Champion Economic Production

Ryley Johnson
As we walk around campus at PLNU whether it’s to and from class, down cafe lane, or in the cafe it is hard to miss the sea of PLNU branded t-shirts and sweatshirts. As students we don’t give it a second thought when we go to purchase it. If you asked someone which company produced the shirt they were wearing I would be surprised to hear that any of them actually know it is produced by Champion. After looking into Champion you would quickly find that they are owned and run by Hanes.
As students and consumers it is important that we know both the social and economic repercussions behind the products that we purchase. The Hanes brand has been under the watchful eye of the an organization called Workers Rights Consortium. WRC completed an audit on on a factory in the Dominican Republic that produced thread for Hanes. The factory employed 1,100 local Dominican employees. The main issue out of the several that were brought to light was the coercion of the Dominican employees into sign new contracts.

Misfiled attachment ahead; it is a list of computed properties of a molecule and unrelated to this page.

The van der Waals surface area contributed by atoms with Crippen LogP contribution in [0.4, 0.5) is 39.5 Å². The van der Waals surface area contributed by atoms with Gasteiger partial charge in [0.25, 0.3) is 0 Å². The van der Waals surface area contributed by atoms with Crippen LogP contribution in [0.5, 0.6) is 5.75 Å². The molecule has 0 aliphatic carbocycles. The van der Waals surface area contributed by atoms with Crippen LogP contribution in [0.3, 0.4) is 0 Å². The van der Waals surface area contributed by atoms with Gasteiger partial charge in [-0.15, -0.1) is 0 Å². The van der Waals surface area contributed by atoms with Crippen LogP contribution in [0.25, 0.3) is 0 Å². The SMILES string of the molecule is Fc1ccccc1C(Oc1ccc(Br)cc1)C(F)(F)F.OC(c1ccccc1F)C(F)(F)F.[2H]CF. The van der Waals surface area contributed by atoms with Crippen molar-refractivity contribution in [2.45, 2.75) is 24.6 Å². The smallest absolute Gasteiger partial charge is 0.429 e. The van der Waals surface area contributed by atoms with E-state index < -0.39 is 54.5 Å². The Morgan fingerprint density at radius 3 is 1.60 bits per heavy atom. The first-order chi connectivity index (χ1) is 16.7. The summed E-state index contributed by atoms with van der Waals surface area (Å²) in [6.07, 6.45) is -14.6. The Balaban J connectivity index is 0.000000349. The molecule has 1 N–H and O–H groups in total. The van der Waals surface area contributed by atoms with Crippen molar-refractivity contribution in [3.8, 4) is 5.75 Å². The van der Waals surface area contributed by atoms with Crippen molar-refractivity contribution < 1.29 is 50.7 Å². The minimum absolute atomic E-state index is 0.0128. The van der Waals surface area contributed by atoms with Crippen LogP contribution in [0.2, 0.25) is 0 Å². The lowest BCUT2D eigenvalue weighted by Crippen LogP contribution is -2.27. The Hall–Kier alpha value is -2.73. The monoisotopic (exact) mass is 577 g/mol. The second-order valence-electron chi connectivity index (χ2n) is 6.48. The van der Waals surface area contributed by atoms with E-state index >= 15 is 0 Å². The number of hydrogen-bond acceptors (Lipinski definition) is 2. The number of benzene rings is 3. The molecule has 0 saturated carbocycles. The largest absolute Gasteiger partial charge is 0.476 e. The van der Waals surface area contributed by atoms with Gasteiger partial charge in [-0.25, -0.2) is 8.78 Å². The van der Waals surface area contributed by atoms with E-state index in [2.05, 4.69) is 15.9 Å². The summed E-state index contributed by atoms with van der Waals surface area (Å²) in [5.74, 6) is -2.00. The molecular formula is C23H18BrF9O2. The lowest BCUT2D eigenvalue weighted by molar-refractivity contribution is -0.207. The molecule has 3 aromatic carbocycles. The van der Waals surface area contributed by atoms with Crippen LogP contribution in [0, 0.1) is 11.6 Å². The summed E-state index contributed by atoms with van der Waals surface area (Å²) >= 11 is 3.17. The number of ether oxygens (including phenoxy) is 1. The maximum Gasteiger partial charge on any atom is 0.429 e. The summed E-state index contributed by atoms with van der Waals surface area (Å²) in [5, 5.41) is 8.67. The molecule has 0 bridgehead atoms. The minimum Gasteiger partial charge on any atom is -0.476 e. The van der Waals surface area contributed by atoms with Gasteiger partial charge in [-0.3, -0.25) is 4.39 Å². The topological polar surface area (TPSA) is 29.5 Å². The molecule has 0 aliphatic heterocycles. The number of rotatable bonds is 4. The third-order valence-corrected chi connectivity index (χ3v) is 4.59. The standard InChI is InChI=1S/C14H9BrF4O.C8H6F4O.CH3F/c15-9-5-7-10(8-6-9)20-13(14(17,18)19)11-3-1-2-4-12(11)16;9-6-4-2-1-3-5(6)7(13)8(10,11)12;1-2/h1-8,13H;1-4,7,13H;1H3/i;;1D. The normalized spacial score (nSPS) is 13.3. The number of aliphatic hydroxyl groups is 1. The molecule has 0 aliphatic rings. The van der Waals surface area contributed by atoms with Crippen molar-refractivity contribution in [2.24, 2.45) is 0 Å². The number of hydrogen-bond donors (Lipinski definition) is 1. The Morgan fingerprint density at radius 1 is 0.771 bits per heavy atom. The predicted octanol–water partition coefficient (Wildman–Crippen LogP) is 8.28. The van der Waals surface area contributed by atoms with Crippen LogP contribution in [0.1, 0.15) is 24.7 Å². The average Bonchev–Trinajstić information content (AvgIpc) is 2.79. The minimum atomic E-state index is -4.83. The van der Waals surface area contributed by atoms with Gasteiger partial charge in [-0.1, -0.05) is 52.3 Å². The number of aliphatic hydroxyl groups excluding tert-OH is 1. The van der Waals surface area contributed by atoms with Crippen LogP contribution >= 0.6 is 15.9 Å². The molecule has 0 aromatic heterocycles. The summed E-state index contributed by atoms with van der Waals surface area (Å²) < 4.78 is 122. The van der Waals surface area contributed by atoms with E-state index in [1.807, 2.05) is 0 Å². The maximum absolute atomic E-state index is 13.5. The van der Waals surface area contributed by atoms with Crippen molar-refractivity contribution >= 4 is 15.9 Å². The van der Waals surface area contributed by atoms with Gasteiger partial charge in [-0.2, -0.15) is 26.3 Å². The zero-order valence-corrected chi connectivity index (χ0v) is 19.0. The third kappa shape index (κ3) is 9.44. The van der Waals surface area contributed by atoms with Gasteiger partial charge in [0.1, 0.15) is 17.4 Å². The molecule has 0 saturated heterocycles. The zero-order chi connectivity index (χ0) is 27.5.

These contracts help to reduce the company’s expenses in ways that are considered illegal according to Dominican Republic law. These contracts did two things, first they changed worker’s schedules to what is called a 4×4 schedule. Workers work a twelve hour shift for four days in a row and then are off for four days. The contracts revoked the employees’ rights to overtime pay that they occurred during the twelve hour shifts. They also were denied night compensation which the Dominican requires workers be payed a premium for working at night.
It is important for us to know what the products we wear mean economically for the people producing them. There is no doubt that companies like Hanes are being pushed to reduce costs where ever possible. The problem is that while Hanes made these economic decisions they have negative implications.

Champion Economic Production

2 thoughts on “Champion Economic Production

  1. jennadrinkward says:

    With all of the recent hype of wanting companies to be socially responsible, I think it would be great for PLNU to make conscious choices when they are choosing who will produce their clothing. As a Christian community, it is important that we make choices aware of the implications that come along with it. I think it would be great if we could start purchasing shirts from a company committed to fair trade and fair conditions for their employers.

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